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TECHNICAL: R 20x480s | G 20x480s | B 20x480s | Artificial Flat Frame | ATIK414ex, Baader RGB filters, ASI120mm guiding though PHD2 | Meade LX90 8" SCT reduced to f/6.3
Recently moved to a small beach/hamlet near Looe in Cornwall, and despite a street lamp being 15m away from my imaging spot, the skies here are significantly dark than any where else I have lived, so thought I'd try them out with a galaxy broadband image. Needless to say, I am looking forward to more clear nights!
I tried making flat frames via the dusk light method, and no matter how little or much exposure I gave the image, DSS made the edges glow and the image extra noisy, not sure what I am doing wrong, so used the artificial flat frame method, which works well enough, just a bit more time consuming.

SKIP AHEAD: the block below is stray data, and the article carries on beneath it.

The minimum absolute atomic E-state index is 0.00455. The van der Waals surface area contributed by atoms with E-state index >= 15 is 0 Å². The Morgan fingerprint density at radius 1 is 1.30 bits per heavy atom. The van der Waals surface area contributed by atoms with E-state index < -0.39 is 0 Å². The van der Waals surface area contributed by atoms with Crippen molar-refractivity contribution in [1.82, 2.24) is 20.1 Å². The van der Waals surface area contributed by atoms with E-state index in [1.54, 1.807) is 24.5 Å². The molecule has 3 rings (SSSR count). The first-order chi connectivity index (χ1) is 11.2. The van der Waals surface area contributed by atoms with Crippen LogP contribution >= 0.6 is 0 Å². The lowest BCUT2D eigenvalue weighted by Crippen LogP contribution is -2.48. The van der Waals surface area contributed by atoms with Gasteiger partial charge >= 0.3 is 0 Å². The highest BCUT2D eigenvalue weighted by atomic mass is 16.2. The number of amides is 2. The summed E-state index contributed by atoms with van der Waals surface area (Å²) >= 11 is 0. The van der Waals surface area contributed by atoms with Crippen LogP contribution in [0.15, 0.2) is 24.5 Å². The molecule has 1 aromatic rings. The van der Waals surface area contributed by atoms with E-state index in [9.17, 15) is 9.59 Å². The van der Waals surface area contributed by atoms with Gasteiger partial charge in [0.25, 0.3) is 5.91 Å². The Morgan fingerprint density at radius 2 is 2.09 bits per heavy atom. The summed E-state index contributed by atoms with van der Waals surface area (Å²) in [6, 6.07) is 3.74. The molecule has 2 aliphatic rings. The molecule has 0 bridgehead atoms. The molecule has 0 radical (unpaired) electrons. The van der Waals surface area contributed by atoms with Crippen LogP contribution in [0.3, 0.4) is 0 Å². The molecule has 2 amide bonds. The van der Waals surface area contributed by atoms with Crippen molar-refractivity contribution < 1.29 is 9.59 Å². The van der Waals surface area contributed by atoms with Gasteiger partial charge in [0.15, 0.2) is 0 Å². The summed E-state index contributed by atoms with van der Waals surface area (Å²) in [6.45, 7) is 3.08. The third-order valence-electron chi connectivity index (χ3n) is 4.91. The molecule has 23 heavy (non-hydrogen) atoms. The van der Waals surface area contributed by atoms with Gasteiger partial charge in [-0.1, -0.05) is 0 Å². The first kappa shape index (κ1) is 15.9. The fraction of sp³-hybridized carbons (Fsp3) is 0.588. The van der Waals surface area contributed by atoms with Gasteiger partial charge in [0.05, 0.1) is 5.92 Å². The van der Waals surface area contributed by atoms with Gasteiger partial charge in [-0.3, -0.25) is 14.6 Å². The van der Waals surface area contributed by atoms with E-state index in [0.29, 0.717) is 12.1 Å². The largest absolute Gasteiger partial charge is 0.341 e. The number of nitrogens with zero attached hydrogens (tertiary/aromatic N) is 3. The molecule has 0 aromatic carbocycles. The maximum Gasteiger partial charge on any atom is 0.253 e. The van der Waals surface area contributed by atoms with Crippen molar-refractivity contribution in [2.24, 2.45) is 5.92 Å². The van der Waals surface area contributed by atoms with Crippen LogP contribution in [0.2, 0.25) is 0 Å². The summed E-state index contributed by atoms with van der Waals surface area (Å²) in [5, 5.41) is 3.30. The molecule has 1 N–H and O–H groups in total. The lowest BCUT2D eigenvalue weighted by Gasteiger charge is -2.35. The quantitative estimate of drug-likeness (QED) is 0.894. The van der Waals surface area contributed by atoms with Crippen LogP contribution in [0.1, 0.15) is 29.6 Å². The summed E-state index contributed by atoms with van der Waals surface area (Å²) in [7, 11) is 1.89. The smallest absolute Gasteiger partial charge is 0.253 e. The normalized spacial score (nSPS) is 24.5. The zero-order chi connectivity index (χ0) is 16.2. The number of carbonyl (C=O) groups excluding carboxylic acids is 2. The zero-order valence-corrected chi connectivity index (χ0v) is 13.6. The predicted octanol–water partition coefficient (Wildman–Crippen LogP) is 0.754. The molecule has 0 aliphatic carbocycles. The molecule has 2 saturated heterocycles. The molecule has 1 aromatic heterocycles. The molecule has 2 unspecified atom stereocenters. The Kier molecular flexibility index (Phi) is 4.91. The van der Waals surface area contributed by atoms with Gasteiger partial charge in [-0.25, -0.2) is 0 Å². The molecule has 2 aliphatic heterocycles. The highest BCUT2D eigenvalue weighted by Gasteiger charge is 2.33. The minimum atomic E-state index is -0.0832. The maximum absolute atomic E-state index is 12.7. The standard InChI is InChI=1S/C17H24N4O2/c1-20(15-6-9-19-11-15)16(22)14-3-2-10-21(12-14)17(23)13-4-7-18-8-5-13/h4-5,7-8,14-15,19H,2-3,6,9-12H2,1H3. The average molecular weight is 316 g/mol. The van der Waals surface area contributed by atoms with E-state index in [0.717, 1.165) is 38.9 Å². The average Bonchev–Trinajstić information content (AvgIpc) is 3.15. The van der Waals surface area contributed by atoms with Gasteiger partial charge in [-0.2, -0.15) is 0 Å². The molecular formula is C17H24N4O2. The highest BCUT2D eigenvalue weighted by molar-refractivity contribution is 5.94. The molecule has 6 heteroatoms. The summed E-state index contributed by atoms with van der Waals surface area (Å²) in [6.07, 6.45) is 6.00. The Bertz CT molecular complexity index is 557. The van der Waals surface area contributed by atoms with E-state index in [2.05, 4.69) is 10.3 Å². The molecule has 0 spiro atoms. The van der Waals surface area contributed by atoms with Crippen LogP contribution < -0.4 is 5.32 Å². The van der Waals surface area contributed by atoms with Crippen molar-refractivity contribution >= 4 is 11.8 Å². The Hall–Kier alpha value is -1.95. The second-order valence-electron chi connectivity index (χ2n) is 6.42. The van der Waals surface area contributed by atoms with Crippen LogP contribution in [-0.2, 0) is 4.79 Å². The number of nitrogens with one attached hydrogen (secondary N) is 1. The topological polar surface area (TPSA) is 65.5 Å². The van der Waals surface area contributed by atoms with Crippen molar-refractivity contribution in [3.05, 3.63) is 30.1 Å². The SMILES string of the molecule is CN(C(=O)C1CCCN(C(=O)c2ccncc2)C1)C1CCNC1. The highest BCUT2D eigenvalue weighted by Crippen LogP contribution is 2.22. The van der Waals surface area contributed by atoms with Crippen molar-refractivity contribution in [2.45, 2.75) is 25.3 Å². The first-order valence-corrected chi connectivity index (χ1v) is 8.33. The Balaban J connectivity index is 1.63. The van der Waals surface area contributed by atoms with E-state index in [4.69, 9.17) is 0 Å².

I haven't imaged galaxies regularly, indeed, this is my fourth attempt at such an object and I need more practice, I got more data, indeed got 30xchannel in the end, but somehow couldn't get back to this colour balance and detail, so kept the smaller data set version.
Anyhow, thanks for looking, really do love galaxies!
My first image from the SX Trius 814 was of the NGC5033, a very massive (2 trillion solar mass) galaxy which is also known as the octopus galaxy. Additional galaxies are also shown in the image, the most notable being the one on the bottom left (NGC5005) which is relatively close neighbouring galaxy. The image was acquired with ACP Expert and processed with CCDstack2+ and Photoshop CC.
LIGHTS: L:14; R:12:G:9:B11 at 600s; BIAS: 100; DARKS: 30; LIGHTS:40 all at -20C.
(As an aside: this was my first image to use a new method of dark frame subtraction - take a long DARK (1800s) and let CCDstack calculate the dark frame subtraction with the goal of minimizing the signal to noise ratio).